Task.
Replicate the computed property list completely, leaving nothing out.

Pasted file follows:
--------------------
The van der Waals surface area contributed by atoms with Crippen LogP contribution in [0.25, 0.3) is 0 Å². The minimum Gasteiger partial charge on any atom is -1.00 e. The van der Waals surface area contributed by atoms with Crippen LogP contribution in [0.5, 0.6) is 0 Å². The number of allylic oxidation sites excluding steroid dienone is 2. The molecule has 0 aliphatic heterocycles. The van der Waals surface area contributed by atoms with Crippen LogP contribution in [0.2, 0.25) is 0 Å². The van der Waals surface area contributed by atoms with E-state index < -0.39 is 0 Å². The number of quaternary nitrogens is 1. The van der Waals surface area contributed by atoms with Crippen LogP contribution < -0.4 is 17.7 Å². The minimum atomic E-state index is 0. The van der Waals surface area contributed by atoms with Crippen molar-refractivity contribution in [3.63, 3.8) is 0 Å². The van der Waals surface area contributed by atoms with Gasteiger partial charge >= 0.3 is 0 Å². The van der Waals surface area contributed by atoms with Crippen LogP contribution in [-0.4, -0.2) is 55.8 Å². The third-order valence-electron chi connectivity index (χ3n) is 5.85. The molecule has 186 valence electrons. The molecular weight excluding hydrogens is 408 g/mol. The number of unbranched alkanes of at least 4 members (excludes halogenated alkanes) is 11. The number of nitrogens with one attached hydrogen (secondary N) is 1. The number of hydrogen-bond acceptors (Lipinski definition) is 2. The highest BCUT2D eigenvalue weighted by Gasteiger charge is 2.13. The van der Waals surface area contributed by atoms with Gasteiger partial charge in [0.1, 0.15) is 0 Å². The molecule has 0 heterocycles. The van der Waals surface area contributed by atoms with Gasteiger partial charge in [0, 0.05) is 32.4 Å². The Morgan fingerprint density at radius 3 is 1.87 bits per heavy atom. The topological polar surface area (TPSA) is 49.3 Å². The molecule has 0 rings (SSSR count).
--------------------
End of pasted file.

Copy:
The van der Waals surface area contributed by atoms with Crippen LogP contribution in [0.25, 0.3) is 0 Å². The minimum Gasteiger partial charge on any atom is -1.00 e. The van der Waals surface area contributed by atoms with Crippen LogP contribution in [0.5, 0.6) is 0 Å². The number of allylic oxidation sites excluding steroid dienone is 2. The molecule has 0 aliphatic heterocycles. The van der Waals surface area contributed by atoms with Crippen LogP contribution in [0.2, 0.25) is 0 Å². The van der Waals surface area contributed by atoms with E-state index < -0.39 is 0 Å². The number of quaternary nitrogens is 1. The van der Waals surface area contributed by atoms with Crippen LogP contribution < -0.4 is 17.7 Å². The minimum atomic E-state index is 0. The van der Waals surface area contributed by atoms with Crippen molar-refractivity contribution in [3.63, 3.8) is 0 Å². The van der Waals surface area contributed by atoms with Gasteiger partial charge >= 0.3 is 0 Å². The van der Waals surface area contributed by atoms with Crippen LogP contribution in [-0.4, -0.2) is 55.8 Å². The third-order valence-electron chi connectivity index (χ3n) is 5.85. The molecule has 186 valence electrons. The molecular weight excluding hydrogens is 408 g/mol. The number of unbranched alkanes of at least 4 members (excludes halogenated alkanes) is 11. The number of nitrogens with one attached hydrogen (secondary N) is 1. The number of hydrogen-bond acceptors (Lipinski definition) is 2. The highest BCUT2D eigenvalue weighted by Gasteiger charge is 2.13. The van der Waals surface area contributed by atoms with Gasteiger partial charge in [0.1, 0.15) is 0 Å². The molecule has 0 heterocycles. The van der Waals surface area contributed by atoms with Gasteiger partial charge in [0, 0.05) is 32.4 Å². The Morgan fingerprint density at radius 3 is 1.87 bits per heavy atom. The topological polar surface area (TPSA) is 49.3 Å². The molecule has 0 rings (SSSR count).